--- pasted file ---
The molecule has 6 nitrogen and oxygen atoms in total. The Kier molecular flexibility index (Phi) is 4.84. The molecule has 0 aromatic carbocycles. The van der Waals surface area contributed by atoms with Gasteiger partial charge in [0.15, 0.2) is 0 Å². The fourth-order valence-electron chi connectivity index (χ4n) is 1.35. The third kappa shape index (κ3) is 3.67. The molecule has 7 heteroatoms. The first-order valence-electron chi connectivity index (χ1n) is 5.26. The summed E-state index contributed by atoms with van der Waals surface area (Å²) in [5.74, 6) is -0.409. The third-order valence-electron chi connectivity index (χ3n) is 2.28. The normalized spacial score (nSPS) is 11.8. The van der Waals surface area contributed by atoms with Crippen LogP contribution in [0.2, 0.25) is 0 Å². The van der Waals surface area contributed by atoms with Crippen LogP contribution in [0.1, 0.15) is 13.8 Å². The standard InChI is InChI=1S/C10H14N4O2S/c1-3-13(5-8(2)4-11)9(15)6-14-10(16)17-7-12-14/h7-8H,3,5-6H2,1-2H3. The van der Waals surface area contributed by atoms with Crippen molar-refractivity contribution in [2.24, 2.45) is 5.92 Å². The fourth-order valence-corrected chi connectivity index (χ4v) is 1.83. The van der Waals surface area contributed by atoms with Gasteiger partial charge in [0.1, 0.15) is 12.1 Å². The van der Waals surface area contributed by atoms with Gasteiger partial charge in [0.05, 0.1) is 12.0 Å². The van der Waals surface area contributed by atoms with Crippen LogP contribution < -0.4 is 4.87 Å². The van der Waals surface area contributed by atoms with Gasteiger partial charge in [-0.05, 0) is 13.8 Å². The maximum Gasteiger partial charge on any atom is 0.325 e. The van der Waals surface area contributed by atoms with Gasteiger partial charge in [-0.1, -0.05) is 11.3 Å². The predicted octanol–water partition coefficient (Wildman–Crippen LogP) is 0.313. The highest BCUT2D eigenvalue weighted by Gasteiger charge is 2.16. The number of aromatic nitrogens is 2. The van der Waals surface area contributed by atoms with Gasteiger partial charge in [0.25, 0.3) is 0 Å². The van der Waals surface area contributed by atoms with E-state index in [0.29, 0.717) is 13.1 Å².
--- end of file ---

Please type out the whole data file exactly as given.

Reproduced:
The molecule has 6 nitrogen and oxygen atoms in total. The Kier molecular flexibility index (Phi) is 4.84. The molecule has 0 aromatic carbocycles. The van der Waals surface area contributed by atoms with Gasteiger partial charge in [0.15, 0.2) is 0 Å². The fourth-order valence-electron chi connectivity index (χ4n) is 1.35. The third kappa shape index (κ3) is 3.67. The molecule has 7 heteroatoms. The first-order valence-electron chi connectivity index (χ1n) is 5.26. The summed E-state index contributed by atoms with van der Waals surface area (Å²) in [5.74, 6) is -0.409. The third-order valence-electron chi connectivity index (χ3n) is 2.28. The normalized spacial score (nSPS) is 11.8. The van der Waals surface area contributed by atoms with Crippen LogP contribution in [0.2, 0.25) is 0 Å². The van der Waals surface area contributed by atoms with Crippen LogP contribution in [0.1, 0.15) is 13.8 Å². The standard InChI is InChI=1S/C10H14N4O2S/c1-3-13(5-8(2)4-11)9(15)6-14-10(16)17-7-12-14/h7-8H,3,5-6H2,1-2H3. The van der Waals surface area contributed by atoms with Crippen molar-refractivity contribution in [2.24, 2.45) is 5.92 Å². The fourth-order valence-corrected chi connectivity index (χ4v) is 1.83. The van der Waals surface area contributed by atoms with Gasteiger partial charge in [0.1, 0.15) is 12.1 Å². The van der Waals surface area contributed by atoms with Gasteiger partial charge in [0.05, 0.1) is 12.0 Å². The van der Waals surface area contributed by atoms with Crippen LogP contribution < -0.4 is 4.87 Å². The van der Waals surface area contributed by atoms with Gasteiger partial charge in [-0.05, 0) is 13.8 Å². The maximum Gasteiger partial charge on any atom is 0.325 e. The van der Waals surface area contributed by atoms with Gasteiger partial charge in [-0.1, -0.05) is 11.3 Å². The predicted octanol–water partition coefficient (Wildman–Crippen LogP) is 0.313. The highest BCUT2D eigenvalue weighted by Gasteiger charge is 2.16. The number of aromatic nitrogens is 2. The van der Waals surface area contributed by atoms with Gasteiger partial charge in [0.25, 0.3) is 0 Å². The van der Waals surface area contributed by atoms with E-state index in [0.29, 0.717) is 13.1 Å².